Policy enabling the establishment of an online marketplace: The Austin Materials Marketplace Case

Policy enabling the establishment of an online marketplace: The Austin Materials Marketplace Case
Case Example

The Challenge

Online business-to-business secondary material marketplaces are often operated by private companies1. These marketplaces aim to capture some of the lost material value at end of life by connecting waste personnel with procurement professionals. However, due to several barriers such as inconsistent material quantity and quality or competitive primary material market prices, the demand for secondary materials is volatile. Consequently, marketplaces often encounter difficulty achieving financial sustainability. In many markets, marketplaces success depends on support from the public sector in the form of policy, grants, and partnerships.

A Solution

To scale circular solutions both the private and public sector must align resource use objectives. This could take the form of adopting green public procurement requirements, landfill taxes, or zero waste to landfill goals. These types of policies create an environment in which businesses can begin to close the loop on resource consumption through economically viable solutions. Further, public-private partnerships offer a solution to not only align objectives but also co-invest in achieving their respective goals.

Case Example

The City of Austin was the first to implement a Zero Waste Plan in 20092, a strategy aiming at improving waste management to “reach the City Council’s goal of Zero Waste by 2040″3. The plan highlighted that the economic loss related to the value of materials send to the landfill was over $40 million per year4.  In 2011, the city adopted the Austin Resource Recovery Master Plan with the aim to accelerate the implementation of the Zero Waste Strategic Plan. The goal is to increase waste diversion to 90% by 20405. In its recommendations, the City urged to “expand and improve local and regional reuse, recycling and composting programs” as well as “involve the community through collaboration and partnerships to achieve Zero Waste”6. It is in this context that the Austin materials marketplace was launched in 2013, considered a tool to foster the implementation of the Strategic Plan.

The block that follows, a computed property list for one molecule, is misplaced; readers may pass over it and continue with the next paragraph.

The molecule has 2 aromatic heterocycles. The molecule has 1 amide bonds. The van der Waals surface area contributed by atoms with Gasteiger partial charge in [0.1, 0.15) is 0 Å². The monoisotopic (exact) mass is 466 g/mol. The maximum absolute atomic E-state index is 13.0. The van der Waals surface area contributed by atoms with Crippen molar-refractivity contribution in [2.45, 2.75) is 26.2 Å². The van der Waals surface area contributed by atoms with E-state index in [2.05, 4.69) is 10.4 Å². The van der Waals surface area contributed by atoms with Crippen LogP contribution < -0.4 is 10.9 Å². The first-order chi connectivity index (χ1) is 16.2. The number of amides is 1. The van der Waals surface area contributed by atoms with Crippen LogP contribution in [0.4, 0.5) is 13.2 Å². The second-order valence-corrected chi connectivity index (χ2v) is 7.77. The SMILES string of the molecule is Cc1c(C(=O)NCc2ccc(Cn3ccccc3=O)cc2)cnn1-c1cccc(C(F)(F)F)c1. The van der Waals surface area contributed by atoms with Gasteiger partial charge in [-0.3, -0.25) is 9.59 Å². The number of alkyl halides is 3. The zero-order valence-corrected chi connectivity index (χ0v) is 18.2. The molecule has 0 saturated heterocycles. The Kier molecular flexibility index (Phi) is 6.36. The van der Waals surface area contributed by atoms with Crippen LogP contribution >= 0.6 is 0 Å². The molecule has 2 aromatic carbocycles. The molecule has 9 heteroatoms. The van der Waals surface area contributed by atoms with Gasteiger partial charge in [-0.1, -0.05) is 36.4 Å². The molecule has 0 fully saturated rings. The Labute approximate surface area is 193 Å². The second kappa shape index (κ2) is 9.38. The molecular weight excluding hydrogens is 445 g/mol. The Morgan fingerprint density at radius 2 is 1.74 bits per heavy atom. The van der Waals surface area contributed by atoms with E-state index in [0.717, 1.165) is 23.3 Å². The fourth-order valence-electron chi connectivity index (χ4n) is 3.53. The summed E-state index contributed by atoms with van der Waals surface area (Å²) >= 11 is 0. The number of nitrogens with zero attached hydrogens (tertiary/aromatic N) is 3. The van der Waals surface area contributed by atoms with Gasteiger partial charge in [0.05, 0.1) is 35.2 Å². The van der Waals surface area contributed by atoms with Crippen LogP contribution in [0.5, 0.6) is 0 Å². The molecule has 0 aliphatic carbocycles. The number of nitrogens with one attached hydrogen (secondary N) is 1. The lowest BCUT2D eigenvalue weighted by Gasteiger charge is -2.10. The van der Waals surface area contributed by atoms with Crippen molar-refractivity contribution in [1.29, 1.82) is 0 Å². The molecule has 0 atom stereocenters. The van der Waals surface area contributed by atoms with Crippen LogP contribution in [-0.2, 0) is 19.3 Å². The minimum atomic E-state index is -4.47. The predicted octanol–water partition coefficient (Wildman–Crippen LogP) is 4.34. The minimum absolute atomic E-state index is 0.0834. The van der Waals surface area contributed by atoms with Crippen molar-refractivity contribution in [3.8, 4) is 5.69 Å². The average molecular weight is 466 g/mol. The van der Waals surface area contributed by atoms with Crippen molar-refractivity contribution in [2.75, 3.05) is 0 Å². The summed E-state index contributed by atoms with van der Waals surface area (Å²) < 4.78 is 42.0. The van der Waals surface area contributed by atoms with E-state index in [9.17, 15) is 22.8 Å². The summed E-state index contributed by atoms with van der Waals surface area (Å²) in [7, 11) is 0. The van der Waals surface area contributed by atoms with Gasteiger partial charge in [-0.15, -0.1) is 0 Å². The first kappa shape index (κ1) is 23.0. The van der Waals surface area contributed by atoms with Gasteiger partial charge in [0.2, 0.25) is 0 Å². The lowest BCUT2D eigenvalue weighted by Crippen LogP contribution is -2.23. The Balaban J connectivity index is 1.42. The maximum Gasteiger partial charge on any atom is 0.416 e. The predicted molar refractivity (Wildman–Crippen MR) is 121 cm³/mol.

Being considered as an instrument to accelerate the application of the Waste Management Plan, the Austin Materials Marketplace was fully funded by the City of Austin. By contracting the management and operations of the Marketplace to the U.S. Business Council for Sustainable Development, the City recognized that success depended on external subject matter experts.

As of September 2016, the Austin Materials Marketplace moved to a new revenue model. In reaching a sufficient rate of regular users, it is now able to transition to a network-supported model, gradually making it independent from the City of Austin7. Operating costs will now be offset through memberships, advertising and margins on transactions fees, similar to the typical privately-owned marketplaces.

This example illustrates how marketplace platforms can develop in an enabling policy environment and eventually achieve financial sustainability. Most importantly, it shows how marketplaces are recognized as an instrument to implement a government lead initiative in an effort to transition to a greener, more circular economy.


1. According to data collected by the WBCSD

2. Less Waste Case Study: Austin, TX

3. ZERO Waste by 2040

4. Less Waste Case Study: Austin, TX


6. Austin, Texas: Zero Waste Strategic Plan

7. Two Years in: Looking Long-Term & Sustaining The Austin Materials Marketplace